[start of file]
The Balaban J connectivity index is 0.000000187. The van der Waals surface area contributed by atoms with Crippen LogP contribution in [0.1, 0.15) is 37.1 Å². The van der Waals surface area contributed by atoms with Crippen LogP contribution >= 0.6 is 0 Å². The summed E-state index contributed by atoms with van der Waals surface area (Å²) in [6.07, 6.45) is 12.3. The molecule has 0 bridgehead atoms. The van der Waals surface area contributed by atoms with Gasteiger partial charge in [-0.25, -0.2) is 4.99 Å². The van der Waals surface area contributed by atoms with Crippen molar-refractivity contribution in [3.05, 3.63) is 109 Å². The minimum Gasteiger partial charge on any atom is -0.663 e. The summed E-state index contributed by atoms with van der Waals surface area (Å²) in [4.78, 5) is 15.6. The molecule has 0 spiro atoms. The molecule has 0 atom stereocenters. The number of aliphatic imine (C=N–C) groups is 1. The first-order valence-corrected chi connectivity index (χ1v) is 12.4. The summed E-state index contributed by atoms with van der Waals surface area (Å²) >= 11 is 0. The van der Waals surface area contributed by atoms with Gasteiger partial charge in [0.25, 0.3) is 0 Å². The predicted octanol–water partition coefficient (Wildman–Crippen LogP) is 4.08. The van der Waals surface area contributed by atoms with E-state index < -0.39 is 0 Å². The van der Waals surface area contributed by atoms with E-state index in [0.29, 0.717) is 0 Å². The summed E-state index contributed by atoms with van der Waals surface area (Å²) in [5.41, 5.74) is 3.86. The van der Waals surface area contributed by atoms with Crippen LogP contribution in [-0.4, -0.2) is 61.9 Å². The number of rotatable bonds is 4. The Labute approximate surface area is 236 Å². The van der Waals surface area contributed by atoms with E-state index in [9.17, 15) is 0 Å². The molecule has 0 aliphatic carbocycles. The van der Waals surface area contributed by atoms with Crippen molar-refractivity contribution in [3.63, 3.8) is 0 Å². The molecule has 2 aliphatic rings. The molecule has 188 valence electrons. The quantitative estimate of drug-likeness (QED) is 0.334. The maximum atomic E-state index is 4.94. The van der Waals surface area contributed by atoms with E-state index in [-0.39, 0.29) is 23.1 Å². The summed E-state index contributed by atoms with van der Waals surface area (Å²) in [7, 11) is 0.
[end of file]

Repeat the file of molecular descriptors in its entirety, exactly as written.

The Balaban J connectivity index is 0.000000187. The van der Waals surface area contributed by atoms with Crippen LogP contribution in [0.1, 0.15) is 37.1 Å². The van der Waals surface area contributed by atoms with Crippen LogP contribution >= 0.6 is 0 Å². The summed E-state index contributed by atoms with van der Waals surface area (Å²) in [6.07, 6.45) is 12.3. The molecule has 0 bridgehead atoms. The van der Waals surface area contributed by atoms with Gasteiger partial charge in [-0.25, -0.2) is 4.99 Å². The van der Waals surface area contributed by atoms with Crippen molar-refractivity contribution in [3.05, 3.63) is 109 Å². The minimum Gasteiger partial charge on any atom is -0.663 e. The summed E-state index contributed by atoms with van der Waals surface area (Å²) in [4.78, 5) is 15.6. The molecule has 0 spiro atoms. The molecule has 0 atom stereocenters. The number of aliphatic imine (C=N–C) groups is 1. The first-order valence-corrected chi connectivity index (χ1v) is 12.4. The summed E-state index contributed by atoms with van der Waals surface area (Å²) >= 11 is 0. The van der Waals surface area contributed by atoms with Gasteiger partial charge in [0.25, 0.3) is 0 Å². The predicted octanol–water partition coefficient (Wildman–Crippen LogP) is 4.08. The van der Waals surface area contributed by atoms with E-state index < -0.39 is 0 Å². The van der Waals surface area contributed by atoms with E-state index in [0.29, 0.717) is 0 Å². The summed E-state index contributed by atoms with van der Waals surface area (Å²) in [5.41, 5.74) is 3.86. The van der Waals surface area contributed by atoms with Crippen LogP contribution in [-0.4, -0.2) is 61.9 Å². The number of rotatable bonds is 4. The Labute approximate surface area is 236 Å². The van der Waals surface area contributed by atoms with E-state index in [9.17, 15) is 0 Å². The molecule has 0 aliphatic carbocycles. The van der Waals surface area contributed by atoms with Crippen molar-refractivity contribution in [3.63, 3.8) is 0 Å². The molecule has 2 aliphatic rings. The molecule has 188 valence electrons. The quantitative estimate of drug-likeness (QED) is 0.334. The maximum atomic E-state index is 4.94. The van der Waals surface area contributed by atoms with E-state index in [-0.39, 0.29) is 23.1 Å². The summed E-state index contributed by atoms with van der Waals surface area (Å²) in [7, 11) is 0.